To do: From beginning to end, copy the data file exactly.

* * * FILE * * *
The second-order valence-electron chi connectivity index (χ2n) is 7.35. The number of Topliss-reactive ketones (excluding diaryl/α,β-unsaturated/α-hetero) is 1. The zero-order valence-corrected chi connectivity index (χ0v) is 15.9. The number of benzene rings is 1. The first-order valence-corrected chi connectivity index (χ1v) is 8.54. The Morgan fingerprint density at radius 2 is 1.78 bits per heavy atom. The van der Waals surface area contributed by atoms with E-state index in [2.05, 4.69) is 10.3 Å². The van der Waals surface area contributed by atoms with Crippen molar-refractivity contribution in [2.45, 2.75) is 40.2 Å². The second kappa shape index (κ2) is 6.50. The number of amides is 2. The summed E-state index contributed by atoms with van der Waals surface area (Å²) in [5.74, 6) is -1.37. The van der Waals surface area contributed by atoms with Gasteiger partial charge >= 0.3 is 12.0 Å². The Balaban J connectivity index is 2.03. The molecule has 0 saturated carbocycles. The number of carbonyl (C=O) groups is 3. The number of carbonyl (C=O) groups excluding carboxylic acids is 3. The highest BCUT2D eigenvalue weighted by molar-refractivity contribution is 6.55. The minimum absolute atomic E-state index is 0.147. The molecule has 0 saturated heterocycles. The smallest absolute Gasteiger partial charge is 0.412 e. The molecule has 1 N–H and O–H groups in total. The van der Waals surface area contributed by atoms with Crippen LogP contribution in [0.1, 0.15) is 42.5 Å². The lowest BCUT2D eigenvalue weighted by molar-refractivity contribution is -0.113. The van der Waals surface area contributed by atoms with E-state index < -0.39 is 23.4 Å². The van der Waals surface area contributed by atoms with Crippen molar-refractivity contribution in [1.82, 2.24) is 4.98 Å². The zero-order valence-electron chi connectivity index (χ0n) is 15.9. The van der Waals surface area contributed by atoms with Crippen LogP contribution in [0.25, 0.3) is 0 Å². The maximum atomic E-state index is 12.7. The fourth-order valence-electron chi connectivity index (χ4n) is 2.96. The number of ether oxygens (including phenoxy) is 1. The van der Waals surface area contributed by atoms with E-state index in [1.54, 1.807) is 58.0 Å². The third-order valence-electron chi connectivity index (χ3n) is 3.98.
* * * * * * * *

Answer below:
The second-order valence-electron chi connectivity index (χ2n) is 7.35. The number of Topliss-reactive ketones (excluding diaryl/α,β-unsaturated/α-hetero) is 1. The zero-order valence-corrected chi connectivity index (χ0v) is 15.9. The number of benzene rings is 1. The first-order valence-corrected chi connectivity index (χ1v) is 8.54. The Morgan fingerprint density at radius 2 is 1.78 bits per heavy atom. The van der Waals surface area contributed by atoms with E-state index in [2.05, 4.69) is 10.3 Å². The van der Waals surface area contributed by atoms with Crippen molar-refractivity contribution in [2.45, 2.75) is 40.2 Å². The second kappa shape index (κ2) is 6.50. The number of amides is 2. The summed E-state index contributed by atoms with van der Waals surface area (Å²) in [5.74, 6) is -1.37. The van der Waals surface area contributed by atoms with Gasteiger partial charge >= 0.3 is 12.0 Å². The Balaban J connectivity index is 2.03. The molecule has 0 saturated carbocycles. The number of carbonyl (C=O) groups is 3. The number of carbonyl (C=O) groups excluding carboxylic acids is 3. The highest BCUT2D eigenvalue weighted by molar-refractivity contribution is 6.55. The minimum absolute atomic E-state index is 0.147. The molecule has 0 saturated heterocycles. The smallest absolute Gasteiger partial charge is 0.412 e. The molecule has 1 N–H and O–H groups in total. The van der Waals surface area contributed by atoms with Crippen LogP contribution in [0.1, 0.15) is 42.5 Å². The lowest BCUT2D eigenvalue weighted by molar-refractivity contribution is -0.113. The van der Waals surface area contributed by atoms with E-state index < -0.39 is 23.4 Å². The van der Waals surface area contributed by atoms with Crippen molar-refractivity contribution in [1.82, 2.24) is 4.98 Å². The zero-order valence-electron chi connectivity index (χ0n) is 15.9. The van der Waals surface area contributed by atoms with Crippen LogP contribution in [0.25, 0.3) is 0 Å². The maximum atomic E-state index is 12.7. The fourth-order valence-electron chi connectivity index (χ4n) is 2.96. The number of ether oxygens (including phenoxy) is 1. The van der Waals surface area contributed by atoms with E-state index in [1.54, 1.807) is 58.0 Å². The third-order valence-electron chi connectivity index (χ3n) is 3.98.